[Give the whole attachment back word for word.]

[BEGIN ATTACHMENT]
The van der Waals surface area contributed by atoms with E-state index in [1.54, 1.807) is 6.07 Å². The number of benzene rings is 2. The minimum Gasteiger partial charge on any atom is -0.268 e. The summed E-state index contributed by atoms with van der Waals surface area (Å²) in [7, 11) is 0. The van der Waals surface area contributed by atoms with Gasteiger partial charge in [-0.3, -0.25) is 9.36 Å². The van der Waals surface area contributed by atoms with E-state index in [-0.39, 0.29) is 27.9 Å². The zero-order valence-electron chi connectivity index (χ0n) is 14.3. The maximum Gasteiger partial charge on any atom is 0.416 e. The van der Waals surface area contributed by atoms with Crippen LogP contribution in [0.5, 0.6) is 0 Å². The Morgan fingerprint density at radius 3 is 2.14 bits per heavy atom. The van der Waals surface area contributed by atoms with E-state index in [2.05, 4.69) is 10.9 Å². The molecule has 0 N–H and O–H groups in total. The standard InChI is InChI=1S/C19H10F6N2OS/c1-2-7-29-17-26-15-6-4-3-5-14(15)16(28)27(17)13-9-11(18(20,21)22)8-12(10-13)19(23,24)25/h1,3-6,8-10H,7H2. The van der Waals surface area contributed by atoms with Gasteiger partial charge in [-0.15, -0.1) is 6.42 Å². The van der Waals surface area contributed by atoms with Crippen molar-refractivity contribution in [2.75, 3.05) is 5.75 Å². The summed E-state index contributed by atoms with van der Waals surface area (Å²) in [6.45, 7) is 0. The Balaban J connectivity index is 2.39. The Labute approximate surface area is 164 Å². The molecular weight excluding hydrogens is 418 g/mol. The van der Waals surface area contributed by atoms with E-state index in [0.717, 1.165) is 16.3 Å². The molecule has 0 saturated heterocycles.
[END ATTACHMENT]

The van der Waals surface area contributed by atoms with E-state index in [1.54, 1.807) is 6.07 Å². The number of benzene rings is 2. The minimum Gasteiger partial charge on any atom is -0.268 e. The summed E-state index contributed by atoms with van der Waals surface area (Å²) in [7, 11) is 0. The van der Waals surface area contributed by atoms with Gasteiger partial charge in [-0.3, -0.25) is 9.36 Å². The van der Waals surface area contributed by atoms with E-state index in [-0.39, 0.29) is 27.9 Å². The zero-order valence-electron chi connectivity index (χ0n) is 14.3. The maximum Gasteiger partial charge on any atom is 0.416 e. The van der Waals surface area contributed by atoms with Crippen LogP contribution in [0.5, 0.6) is 0 Å². The Morgan fingerprint density at radius 3 is 2.14 bits per heavy atom. The van der Waals surface area contributed by atoms with E-state index in [2.05, 4.69) is 10.9 Å². The molecule has 0 N–H and O–H groups in total. The standard InChI is InChI=1S/C19H10F6N2OS/c1-2-7-29-17-26-15-6-4-3-5-14(15)16(28)27(17)13-9-11(18(20,21)22)8-12(10-13)19(23,24)25/h1,3-6,8-10H,7H2. The van der Waals surface area contributed by atoms with Gasteiger partial charge in [-0.15, -0.1) is 6.42 Å². The van der Waals surface area contributed by atoms with Crippen molar-refractivity contribution in [2.75, 3.05) is 5.75 Å². The summed E-state index contributed by atoms with van der Waals surface area (Å²) in [6.45, 7) is 0. The Balaban J connectivity index is 2.39. The Labute approximate surface area is 164 Å². The molecular weight excluding hydrogens is 418 g/mol. The van der Waals surface area contributed by atoms with E-state index in [0.717, 1.165) is 16.3 Å². The molecule has 0 saturated heterocycles.